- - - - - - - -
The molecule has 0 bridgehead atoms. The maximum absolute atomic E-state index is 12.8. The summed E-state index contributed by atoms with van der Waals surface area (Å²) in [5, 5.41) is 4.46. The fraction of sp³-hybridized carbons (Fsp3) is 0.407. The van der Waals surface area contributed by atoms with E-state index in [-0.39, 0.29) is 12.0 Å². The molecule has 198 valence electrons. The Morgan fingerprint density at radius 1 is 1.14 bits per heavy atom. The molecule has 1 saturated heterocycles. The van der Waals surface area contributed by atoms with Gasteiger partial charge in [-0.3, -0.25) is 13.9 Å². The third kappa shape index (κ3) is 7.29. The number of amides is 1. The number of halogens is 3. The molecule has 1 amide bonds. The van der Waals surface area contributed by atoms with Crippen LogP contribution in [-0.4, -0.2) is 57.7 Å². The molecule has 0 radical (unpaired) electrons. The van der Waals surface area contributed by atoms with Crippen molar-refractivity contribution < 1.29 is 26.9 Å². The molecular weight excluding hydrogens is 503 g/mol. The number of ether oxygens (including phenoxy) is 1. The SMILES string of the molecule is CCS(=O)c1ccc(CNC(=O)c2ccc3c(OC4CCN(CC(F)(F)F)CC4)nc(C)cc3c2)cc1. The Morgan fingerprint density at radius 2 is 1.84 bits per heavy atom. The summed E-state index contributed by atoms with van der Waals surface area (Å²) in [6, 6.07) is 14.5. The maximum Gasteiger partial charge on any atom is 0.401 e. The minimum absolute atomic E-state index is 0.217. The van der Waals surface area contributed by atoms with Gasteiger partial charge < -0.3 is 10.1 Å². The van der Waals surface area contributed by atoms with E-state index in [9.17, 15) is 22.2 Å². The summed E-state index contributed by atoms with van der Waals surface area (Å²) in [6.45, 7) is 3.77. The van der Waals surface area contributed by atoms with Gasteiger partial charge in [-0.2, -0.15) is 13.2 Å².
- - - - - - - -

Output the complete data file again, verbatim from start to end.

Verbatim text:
The molecule has 0 bridgehead atoms. The maximum absolute atomic E-state index is 12.8. The summed E-state index contributed by atoms with van der Waals surface area (Å²) in [5, 5.41) is 4.46. The fraction of sp³-hybridized carbons (Fsp3) is 0.407. The van der Waals surface area contributed by atoms with E-state index in [-0.39, 0.29) is 12.0 Å². The molecule has 198 valence electrons. The Morgan fingerprint density at radius 1 is 1.14 bits per heavy atom. The molecule has 1 saturated heterocycles. The van der Waals surface area contributed by atoms with Gasteiger partial charge in [-0.3, -0.25) is 13.9 Å². The third kappa shape index (κ3) is 7.29. The number of amides is 1. The number of halogens is 3. The molecule has 1 amide bonds. The van der Waals surface area contributed by atoms with Crippen LogP contribution in [-0.4, -0.2) is 57.7 Å². The molecule has 0 radical (unpaired) electrons. The van der Waals surface area contributed by atoms with Crippen molar-refractivity contribution < 1.29 is 26.9 Å². The molecular weight excluding hydrogens is 503 g/mol. The number of ether oxygens (including phenoxy) is 1. The SMILES string of the molecule is CCS(=O)c1ccc(CNC(=O)c2ccc3c(OC4CCN(CC(F)(F)F)CC4)nc(C)cc3c2)cc1. The Morgan fingerprint density at radius 2 is 1.84 bits per heavy atom. The summed E-state index contributed by atoms with van der Waals surface area (Å²) in [6, 6.07) is 14.5. The maximum Gasteiger partial charge on any atom is 0.401 e. The minimum absolute atomic E-state index is 0.217. The van der Waals surface area contributed by atoms with Gasteiger partial charge < -0.3 is 10.1 Å². The van der Waals surface area contributed by atoms with E-state index in [9.17, 15) is 22.2 Å². The summed E-state index contributed by atoms with van der Waals surface area (Å²) in [6.45, 7) is 3.77. The van der Waals surface area contributed by atoms with Gasteiger partial charge in [-0.2, -0.15) is 13.2 Å².